determine how many hunters and non-hunters saw the advertisements and to
assess the effect on individuals’ attitudes and their probability of hunting. It is
possible that the advertisements made attitudes toward hunting more negative.
The effects of advertising could also have been assessed with surveys of hunters
who bought licenses after the advertising. Such surveys would have not only
revealed how many people had seen the advertisements, but also would have
measured self-reports of the role that they played in individuals’ decisions to
However, there were no resources and time available to an agency that was
responding to a fire. Funds were available to study wildlife movement and modeling,
as well as to incinerate deer at nearly a dollar a pound, but not to take
advantage of a unique and important human dimensions opportunity.
A Wildfire or Smoke of Unknown Origin?
The events leading to the discovery of CWD and the application of an incident
command model the day after it was discovered framed the Wisconsin response
for the first year. But was CWD really a fire? Should it have been treated as a
There are two problems with the fire model. First, general plans for how to
fight fires and how to deal with oil and even toxic waste spills are in place. There
are known rules for handling such things. But for three CWD-infected deer discovered
in the absence of any plan, there was no precedent for the incident command
team. Action was taken quickly and outside normal review procedures,
but where to go was less clear. It was like racing to a fire when you did not know
The wildfire model is also inconsistent with what was known about the
disease. The fire metaphor suggests that CWD moves rapidly, but the scientific
evidence suggests that it does not (Williams et al., 2002). According to the
176 Thomas A. Heberlein
statistical model (Cary, 2003) on which much of the state’s response was based,
the observed incidence rate was consistent with CWD being present in the population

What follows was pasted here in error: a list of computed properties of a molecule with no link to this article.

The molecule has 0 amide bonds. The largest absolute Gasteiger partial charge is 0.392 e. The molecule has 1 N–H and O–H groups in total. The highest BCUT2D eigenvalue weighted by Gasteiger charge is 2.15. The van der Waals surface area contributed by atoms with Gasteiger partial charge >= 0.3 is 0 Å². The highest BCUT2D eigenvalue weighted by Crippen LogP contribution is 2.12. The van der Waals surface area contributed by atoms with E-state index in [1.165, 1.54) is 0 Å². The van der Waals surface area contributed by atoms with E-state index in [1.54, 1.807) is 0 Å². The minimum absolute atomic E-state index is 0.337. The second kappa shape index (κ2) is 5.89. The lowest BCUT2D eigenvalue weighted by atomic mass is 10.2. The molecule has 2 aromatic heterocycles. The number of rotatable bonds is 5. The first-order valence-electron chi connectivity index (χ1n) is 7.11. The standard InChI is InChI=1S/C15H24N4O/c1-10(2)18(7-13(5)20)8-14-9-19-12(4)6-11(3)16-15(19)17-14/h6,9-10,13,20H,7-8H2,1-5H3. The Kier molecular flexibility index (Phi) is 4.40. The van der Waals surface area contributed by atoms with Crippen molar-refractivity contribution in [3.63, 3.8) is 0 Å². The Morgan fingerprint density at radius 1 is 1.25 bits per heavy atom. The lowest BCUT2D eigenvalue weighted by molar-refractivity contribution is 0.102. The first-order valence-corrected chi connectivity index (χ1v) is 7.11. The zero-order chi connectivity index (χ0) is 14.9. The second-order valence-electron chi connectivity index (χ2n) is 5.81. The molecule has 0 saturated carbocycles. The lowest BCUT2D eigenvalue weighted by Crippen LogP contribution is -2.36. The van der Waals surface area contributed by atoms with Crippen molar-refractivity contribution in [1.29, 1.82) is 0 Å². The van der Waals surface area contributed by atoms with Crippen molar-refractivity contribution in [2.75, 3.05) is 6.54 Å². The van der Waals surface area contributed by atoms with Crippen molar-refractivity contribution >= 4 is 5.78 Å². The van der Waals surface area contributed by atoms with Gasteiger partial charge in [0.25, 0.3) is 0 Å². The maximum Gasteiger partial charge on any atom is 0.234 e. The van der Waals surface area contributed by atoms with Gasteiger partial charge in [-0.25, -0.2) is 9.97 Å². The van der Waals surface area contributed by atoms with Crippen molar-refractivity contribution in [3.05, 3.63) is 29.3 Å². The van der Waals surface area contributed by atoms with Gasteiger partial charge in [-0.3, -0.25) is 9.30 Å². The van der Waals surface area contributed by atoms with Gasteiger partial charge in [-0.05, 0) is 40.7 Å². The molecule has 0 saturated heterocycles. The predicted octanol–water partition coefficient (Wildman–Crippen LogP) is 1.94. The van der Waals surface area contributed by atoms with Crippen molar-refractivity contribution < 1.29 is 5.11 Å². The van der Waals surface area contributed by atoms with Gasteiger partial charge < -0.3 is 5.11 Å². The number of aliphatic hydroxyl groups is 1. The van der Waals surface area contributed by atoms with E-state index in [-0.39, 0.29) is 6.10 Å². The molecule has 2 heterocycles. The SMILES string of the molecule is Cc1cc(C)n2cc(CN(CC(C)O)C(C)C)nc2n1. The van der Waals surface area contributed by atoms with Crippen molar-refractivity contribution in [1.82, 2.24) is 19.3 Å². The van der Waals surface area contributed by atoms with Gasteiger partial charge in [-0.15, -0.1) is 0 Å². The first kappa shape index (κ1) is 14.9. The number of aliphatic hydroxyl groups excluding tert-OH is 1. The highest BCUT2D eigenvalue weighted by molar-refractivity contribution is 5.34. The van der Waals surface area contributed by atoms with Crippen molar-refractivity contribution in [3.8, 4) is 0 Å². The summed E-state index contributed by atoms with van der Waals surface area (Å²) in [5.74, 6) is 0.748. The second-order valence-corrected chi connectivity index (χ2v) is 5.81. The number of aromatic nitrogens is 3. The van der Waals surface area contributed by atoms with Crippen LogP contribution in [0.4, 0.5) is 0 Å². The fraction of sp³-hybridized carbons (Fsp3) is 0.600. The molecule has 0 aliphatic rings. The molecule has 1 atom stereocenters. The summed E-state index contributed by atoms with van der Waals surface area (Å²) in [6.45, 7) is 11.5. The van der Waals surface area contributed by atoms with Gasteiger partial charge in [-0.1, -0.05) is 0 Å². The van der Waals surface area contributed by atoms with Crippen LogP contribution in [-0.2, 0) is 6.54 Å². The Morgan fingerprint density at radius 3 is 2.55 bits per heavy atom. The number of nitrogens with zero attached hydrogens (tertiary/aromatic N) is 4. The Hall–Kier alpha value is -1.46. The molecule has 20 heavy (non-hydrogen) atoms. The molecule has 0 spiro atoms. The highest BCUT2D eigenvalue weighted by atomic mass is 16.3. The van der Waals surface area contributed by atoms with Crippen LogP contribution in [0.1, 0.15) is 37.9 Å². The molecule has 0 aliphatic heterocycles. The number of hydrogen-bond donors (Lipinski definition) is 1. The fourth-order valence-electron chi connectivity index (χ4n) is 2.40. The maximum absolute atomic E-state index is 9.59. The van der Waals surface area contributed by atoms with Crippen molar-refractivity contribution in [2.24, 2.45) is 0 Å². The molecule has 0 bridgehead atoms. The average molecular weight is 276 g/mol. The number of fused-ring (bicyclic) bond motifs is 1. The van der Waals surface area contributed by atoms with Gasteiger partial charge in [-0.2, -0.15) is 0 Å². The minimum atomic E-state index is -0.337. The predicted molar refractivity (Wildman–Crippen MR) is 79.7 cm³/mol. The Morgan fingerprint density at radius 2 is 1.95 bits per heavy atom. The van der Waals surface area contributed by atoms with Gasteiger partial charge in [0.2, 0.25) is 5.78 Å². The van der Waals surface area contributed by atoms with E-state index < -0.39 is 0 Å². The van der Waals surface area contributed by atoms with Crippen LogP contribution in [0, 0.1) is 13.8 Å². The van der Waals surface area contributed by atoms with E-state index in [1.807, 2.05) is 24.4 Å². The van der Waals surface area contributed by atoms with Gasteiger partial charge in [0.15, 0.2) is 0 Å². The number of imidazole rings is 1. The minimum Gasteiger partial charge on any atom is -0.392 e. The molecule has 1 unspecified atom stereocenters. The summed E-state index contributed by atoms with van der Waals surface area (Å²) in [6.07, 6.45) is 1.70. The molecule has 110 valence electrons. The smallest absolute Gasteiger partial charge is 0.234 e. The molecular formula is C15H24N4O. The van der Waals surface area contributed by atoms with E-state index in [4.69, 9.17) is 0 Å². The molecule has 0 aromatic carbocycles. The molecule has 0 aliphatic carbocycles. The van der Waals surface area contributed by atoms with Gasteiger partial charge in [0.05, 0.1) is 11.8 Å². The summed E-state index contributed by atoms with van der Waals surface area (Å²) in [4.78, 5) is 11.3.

for about five years prior to 2002. The model showed that if CWD were to
remain unchecked, there would be little difference in the number of infected deer
or their dispersion between years five and six. In fact, it would take until year 10
to see much difference in CWD numbers and dispersion (Cary, 2003). Although
the model did predict large effects on deer numbers 25 years out, the increases in
the number of infected deer between years 5 and 7 was trivial.
This was acknowledged by Julie Langenberg, the WDNR veterinarian
who initiated the testing and headed the Interagency CWD Health and Science
Team. Dr. Langenberg told over 1,000 people at the March 21, 2002 public
meeting in Mount Horeb that “this is a disease that doesn’t go through a population
of animals in epidemic form. The disease progresses slowly” (Associated Press,
2002b). Williams et al. (2002, p. 551) made the same point about the spread of
CWD in Colorado’s free-ranging herds, stating that “[the] natural rate of expansion
has been slow” (emphasis added).
The observation of CWD in 3% of the herd in an area that covered about 3%
of the land in Wisconsin was not a fire, but more like an early warning. This
scientific fact, known to the Interagency Health and Science Team in March
2002, could have given the agency and state government several years to work
with local landowners, hunters, and other interested parties to collect additional
data and plan a strategy to deal with CWD.
Wisconsin differed from others states by treating CWD like a fire. This led to
rapid and often unconsidered action. Time was not given to set up a strategy
where goals and objectives could be established, and programs based on their
success at achieving these goals implemented and evaluated. Managers reverted to
an expert-authority management model. They replaced a stakeholder approach with
a traditional client-constituent relationship. Even in a state with a strong tradition
of human dimensions in wildlife management, when the crisis came, human
dimensions were largely ignored. The assumption seemed to be if the disease
could be eradicated, the economic and social consequences would be minimized.
The process by which the WDNR attempted to put out the fire, however, led to
large economic losses born by the hunters and the agency. The short-term strategy
certainly did not minimize “the negative impact . . . on . . . the state’s economy,
hunters, landowners and other(s)” (Bartelt et al., 2003, p. 40, emphasis added).
Stakeholders banded together to prevent deer herd eradication and a statewide
ban on recreational deer feeding. There is still high deer density and CWD in
Wisconsin with no end in sight.
Wisconsin would have been more likely to minimize the negative human
impacts and to at least contain CWD if the disease had been treated as a long-term
The Wisconsin Response to CWD 177
scientific problem rather than a fire. The first step in such a program would have